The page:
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    JULY 14, 2005
 
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Steinberg to Congress: Why we should pass the Federal Youth Coordination Act

Better communication among government agencies would help youth get the services they need

      Distinguished University Professor of Psychology Laurence Steinberg on Tuesday urged Congressional leaders to pass legislation that would lead to better coordination of federal services for young people and teens.

      Testifying before the Subcommittee on Select Education, which is part of the U.S. House of Representatives Committee on Education and the Workforce, Steinberg urged lawmakers to support passage of the Federal Youth Coordination Act.

"America needs an overarching youth policy in order to promote positive development and prevent problematic functioning during this critical period of life," Steinberg said of today's adolescents.

      The bipartisan legislation would establish a Federal Youth Development Council "to improve communication among federal agencies serving youth, assess their needs, set goals for helping them, and expand effective programs," according to the Web site of the National Collaboration for Youth.

            Additionally, the program would provide state grants to improve the coordination of youth programs.

            Such coordination is sorely needed, Steinberg, director of the MacArthur Foundation Research Network on Adolescent Development and Juvenile Justice, told lawmakers. He said his juvenile justice research shows that young people with multiple needs are not well-served currently because government agencies are not working together efficiently or effectively.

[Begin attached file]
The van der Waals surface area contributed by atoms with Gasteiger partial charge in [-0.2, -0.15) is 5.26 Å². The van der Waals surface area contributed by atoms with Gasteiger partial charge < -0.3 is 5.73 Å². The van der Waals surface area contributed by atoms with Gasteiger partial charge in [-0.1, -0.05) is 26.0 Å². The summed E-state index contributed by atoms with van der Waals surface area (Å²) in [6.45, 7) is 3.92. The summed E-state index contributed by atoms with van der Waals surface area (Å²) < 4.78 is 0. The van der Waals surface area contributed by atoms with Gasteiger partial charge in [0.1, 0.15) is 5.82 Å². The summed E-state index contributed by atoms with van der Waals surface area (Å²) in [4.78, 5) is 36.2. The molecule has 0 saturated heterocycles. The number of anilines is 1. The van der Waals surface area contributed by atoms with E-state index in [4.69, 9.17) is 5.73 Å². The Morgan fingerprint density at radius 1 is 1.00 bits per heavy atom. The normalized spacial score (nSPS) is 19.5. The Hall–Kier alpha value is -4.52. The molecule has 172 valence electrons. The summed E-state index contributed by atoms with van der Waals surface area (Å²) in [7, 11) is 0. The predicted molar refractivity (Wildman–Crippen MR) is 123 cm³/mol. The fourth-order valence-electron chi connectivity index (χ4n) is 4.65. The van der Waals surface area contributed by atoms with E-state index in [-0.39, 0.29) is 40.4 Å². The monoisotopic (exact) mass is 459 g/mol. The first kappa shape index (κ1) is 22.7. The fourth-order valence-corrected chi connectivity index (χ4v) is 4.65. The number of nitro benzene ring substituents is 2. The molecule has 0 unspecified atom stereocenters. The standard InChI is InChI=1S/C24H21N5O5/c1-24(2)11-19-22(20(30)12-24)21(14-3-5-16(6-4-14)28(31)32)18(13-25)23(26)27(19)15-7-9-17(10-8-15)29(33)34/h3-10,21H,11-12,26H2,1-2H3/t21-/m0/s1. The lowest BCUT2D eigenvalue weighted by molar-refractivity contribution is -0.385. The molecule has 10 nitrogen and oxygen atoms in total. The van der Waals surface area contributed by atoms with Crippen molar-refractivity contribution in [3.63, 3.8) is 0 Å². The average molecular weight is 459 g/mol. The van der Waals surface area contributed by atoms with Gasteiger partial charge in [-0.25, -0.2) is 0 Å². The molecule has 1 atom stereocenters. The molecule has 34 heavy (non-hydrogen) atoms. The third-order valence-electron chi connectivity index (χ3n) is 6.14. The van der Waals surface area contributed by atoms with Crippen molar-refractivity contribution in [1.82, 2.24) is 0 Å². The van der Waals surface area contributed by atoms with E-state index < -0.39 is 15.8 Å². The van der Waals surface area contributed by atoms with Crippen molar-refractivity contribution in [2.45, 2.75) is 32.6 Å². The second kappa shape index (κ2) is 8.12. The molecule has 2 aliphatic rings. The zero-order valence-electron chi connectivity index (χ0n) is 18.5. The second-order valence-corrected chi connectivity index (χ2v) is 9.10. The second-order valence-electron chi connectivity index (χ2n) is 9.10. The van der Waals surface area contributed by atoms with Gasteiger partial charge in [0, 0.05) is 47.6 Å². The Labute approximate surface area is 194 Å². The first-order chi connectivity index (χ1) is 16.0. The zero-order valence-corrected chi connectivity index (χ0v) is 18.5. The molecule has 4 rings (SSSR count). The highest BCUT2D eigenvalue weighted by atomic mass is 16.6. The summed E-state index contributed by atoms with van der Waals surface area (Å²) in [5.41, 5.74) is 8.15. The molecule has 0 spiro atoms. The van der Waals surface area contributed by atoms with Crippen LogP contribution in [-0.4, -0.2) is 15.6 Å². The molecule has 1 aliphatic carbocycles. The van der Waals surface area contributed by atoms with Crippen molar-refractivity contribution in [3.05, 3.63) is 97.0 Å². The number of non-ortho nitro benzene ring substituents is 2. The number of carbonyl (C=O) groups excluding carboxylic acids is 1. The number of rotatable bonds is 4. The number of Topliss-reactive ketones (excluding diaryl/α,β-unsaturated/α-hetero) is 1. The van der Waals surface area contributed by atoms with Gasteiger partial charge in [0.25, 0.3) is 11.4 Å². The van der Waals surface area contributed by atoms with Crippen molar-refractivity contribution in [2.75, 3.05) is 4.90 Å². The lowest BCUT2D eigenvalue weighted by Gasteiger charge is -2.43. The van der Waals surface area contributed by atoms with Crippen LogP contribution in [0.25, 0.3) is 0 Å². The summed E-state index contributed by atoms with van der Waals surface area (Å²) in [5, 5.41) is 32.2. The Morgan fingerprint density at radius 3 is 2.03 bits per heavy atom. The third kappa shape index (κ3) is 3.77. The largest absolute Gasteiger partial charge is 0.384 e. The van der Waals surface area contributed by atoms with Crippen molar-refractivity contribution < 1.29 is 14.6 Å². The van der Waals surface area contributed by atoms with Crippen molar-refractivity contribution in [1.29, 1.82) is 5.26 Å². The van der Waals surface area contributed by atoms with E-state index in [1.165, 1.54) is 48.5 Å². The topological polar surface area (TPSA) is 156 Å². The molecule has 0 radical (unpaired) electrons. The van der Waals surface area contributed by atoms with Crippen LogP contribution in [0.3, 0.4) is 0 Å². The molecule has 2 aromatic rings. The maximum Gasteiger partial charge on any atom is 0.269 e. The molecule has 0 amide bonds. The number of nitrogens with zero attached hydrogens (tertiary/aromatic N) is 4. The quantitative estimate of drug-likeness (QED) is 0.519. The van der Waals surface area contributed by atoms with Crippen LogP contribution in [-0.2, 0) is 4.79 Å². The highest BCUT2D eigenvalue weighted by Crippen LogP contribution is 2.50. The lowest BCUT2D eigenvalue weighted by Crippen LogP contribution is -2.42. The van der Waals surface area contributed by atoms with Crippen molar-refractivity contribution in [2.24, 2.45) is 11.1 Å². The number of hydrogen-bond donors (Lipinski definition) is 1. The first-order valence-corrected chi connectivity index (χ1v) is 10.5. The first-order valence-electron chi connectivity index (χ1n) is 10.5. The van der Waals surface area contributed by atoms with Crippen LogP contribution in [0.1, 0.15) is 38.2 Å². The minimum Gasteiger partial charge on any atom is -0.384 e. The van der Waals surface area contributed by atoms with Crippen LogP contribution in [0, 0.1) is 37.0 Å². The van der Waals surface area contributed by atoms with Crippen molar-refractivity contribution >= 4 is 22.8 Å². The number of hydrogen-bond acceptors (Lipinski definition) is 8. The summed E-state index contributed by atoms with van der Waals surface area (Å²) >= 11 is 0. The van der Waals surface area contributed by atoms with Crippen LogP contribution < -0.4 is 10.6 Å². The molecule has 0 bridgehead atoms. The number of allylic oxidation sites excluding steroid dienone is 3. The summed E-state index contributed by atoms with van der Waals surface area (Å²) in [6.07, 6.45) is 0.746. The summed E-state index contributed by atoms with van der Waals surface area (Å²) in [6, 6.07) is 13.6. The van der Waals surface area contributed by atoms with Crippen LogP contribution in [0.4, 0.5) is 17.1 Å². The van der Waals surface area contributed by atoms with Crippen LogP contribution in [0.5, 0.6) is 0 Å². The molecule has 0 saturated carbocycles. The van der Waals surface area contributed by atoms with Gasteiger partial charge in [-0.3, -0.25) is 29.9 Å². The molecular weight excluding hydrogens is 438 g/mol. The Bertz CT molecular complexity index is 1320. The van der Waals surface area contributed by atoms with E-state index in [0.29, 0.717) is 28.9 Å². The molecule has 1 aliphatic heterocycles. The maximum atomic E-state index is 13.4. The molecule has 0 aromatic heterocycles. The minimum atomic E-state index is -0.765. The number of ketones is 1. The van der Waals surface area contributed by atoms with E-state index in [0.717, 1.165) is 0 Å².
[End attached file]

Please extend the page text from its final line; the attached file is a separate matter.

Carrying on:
A disproportionate number of offenders, Steinberg said, require special education, suffer from substance abuse or dependency or have mental illnesses, such as depression, bi-polar illness or post-traumatic anxiety disorder.

steinberg
Steinberg

            "These young people, whom we classify as juvenile offenders, could just as easily be classified as special education students, victims of child abuse, alcoholics or youngsters with affective disorder," Steinberg said.

            "Yet, because of artificial categorization based on funding streams and programs, we classify these adolescents as juvenile offenders, and not in some other, equally valid way. And because the juvenile justice, education, mental health and child welfare systems do not always coordinate their efforts, adolescents in the justice system often do not receive the full range of services that they need.

            "To effectively help adolescents overcome challenges, we need the programs and services available to them to be coordinated holistically, not categorically."

        Also this summer, Steinberg will give an invited address before the annual convention of the National Urban League in Washington, D.C. His address will outline factors outside of school that affect the achievement of African-American youth.

Barbara Baals  

 

 


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